MILAN — American directors dominated the competition lineup announced Thursday for this year's slimmed-down Venice Film Festival aimed at making the world's oldest movie festival easier to take in.
Brian De Palma and Terrence Malick are among 18 filmmakers competing for the coveted Golden Lion during the 69th edition of the festival, which runs from Aug. 29 through Sept. 8. In keeping with recent tradition, a secret film, the 18th entry, will be announced at a later date.
Creative director Alberto Barbera returned this year to the festival he directed from 1998-2002 with a pledge to trim the number of movies screened overall to allow those attending the festival to watch "at least almost everything." In more recent editions, as many as 24 films were in competition and more than 100 were screened in all the side events.
This year, a total of 60 films will be shown, 50 of which are world premieres. They are from a pool of 1,459 feature films and 1,772 short films previewed.
Mr. Barbera said he agonized over which movies to let in, "losing some friends also gaining some others" along the way.
"Imagine the discussions, tensions, nerves and guilty feelings for what we chose and what we refused," he said. "I forgot how dramatic and difficult it was to choose and call directors that I admire and respect the most and say to them, 'Your film has not been chosen.'"
Both Mr. De Palma's sexy thriller "Passion" and Mr. Malick's romance "To The Wonder" star actress Rachel McAdams. It is Mr. De Palma's first feature film since "Redacted," which won Venice's award for best direction in 2007.
Ramin Bahrani will premiere "At Any Price," a film set in the competitive world of modern agriculture and starring Zac Efron, Dennis Quaid and Heather Graham, while fellow American Harmony Korine will show his comedy-romance "Spring Breakers," starring James Franco, Selena Gomez and Vanessa Hudgens.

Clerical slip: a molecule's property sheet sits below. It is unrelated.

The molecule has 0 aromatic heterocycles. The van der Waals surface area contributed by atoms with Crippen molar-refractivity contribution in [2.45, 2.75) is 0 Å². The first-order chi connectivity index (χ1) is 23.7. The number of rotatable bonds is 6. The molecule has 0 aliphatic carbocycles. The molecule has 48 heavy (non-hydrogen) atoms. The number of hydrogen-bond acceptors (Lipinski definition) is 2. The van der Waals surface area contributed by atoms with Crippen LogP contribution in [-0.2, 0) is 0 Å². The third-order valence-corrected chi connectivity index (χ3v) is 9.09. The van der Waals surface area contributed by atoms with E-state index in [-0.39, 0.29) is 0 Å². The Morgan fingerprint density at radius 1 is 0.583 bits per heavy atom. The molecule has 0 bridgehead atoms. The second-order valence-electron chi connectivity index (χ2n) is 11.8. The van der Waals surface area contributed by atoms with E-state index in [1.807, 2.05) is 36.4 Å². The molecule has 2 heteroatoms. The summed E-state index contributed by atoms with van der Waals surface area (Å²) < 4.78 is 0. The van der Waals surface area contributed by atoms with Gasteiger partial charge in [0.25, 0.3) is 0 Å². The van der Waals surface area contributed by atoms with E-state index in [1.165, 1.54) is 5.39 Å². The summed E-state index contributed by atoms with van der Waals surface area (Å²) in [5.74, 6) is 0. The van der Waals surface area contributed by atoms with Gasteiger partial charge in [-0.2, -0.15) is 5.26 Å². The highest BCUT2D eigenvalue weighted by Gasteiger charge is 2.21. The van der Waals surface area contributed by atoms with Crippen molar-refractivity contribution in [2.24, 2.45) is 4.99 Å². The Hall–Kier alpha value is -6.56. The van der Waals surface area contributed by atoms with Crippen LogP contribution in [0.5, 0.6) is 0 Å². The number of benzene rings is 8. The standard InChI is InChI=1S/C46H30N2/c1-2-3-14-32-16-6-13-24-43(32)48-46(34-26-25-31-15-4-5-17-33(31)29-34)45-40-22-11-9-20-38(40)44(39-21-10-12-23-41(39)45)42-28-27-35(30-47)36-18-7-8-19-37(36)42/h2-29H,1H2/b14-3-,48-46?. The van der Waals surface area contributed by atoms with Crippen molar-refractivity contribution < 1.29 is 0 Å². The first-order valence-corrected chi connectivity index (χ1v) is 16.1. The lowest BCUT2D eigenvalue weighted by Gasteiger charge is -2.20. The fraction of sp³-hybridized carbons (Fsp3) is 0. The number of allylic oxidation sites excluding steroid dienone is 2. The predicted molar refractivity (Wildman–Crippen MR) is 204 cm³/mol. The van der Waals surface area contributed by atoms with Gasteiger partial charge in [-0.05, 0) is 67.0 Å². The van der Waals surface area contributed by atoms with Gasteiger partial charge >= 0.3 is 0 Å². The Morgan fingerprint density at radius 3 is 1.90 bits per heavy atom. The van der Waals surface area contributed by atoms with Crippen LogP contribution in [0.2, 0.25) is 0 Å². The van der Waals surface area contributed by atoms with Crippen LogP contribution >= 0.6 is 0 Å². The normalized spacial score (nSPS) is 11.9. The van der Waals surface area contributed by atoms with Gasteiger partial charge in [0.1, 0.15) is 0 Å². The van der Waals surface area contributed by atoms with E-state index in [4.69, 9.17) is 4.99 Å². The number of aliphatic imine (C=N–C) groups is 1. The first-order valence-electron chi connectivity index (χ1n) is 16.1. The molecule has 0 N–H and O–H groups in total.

Besides the four U.S. directors, three Italians will premiere films. One of them is Marco Bellocchio, whose "Bella Addormentata" was inspired by the real-life case of a young Italian woman whose family waged a battle to remove her feeding tube after she was left comatose by an accident.
Otherwise, the broad field includes films from France, Israel, Japan, Russia, South Korea and the Philippines.
Many of the films in competition are co-productions, with France taking the lead with seven. Mr. De Palma's film does not get U.S. billing at all, but is rather a French-German production.
Past Golden Lion-winner Mira Nair opens the festival with "The Reluctant Fundamentalist," starring Riz Ahmed, Kat Hudson, Kiefer Sutherland and Liev Schreiber. The film, which is being shown out of competition, is based on the best-selling book about a young Pakistani Wall Street analyst who gets swept into conflict in his homeland after the Sept. 11 terrorist attacks. Ms. Nair won the Golden Lion in 2001 for "Monsoon Wedding."
Mr. Barbera said the latest festival puts an emphasis on world cinema and also directors who are not household names. He also noted that one-third of the films showing at the festival were directed by women — something that happened by chance, he said, because he usually doesn't look at the director's name ahead of time.
"New countries are embracing film production, new authors, new unknown directors," Mr. Barbera said. "Of course, not everyone could access the festival, but we tried to insert a lot of unknown and promising artists."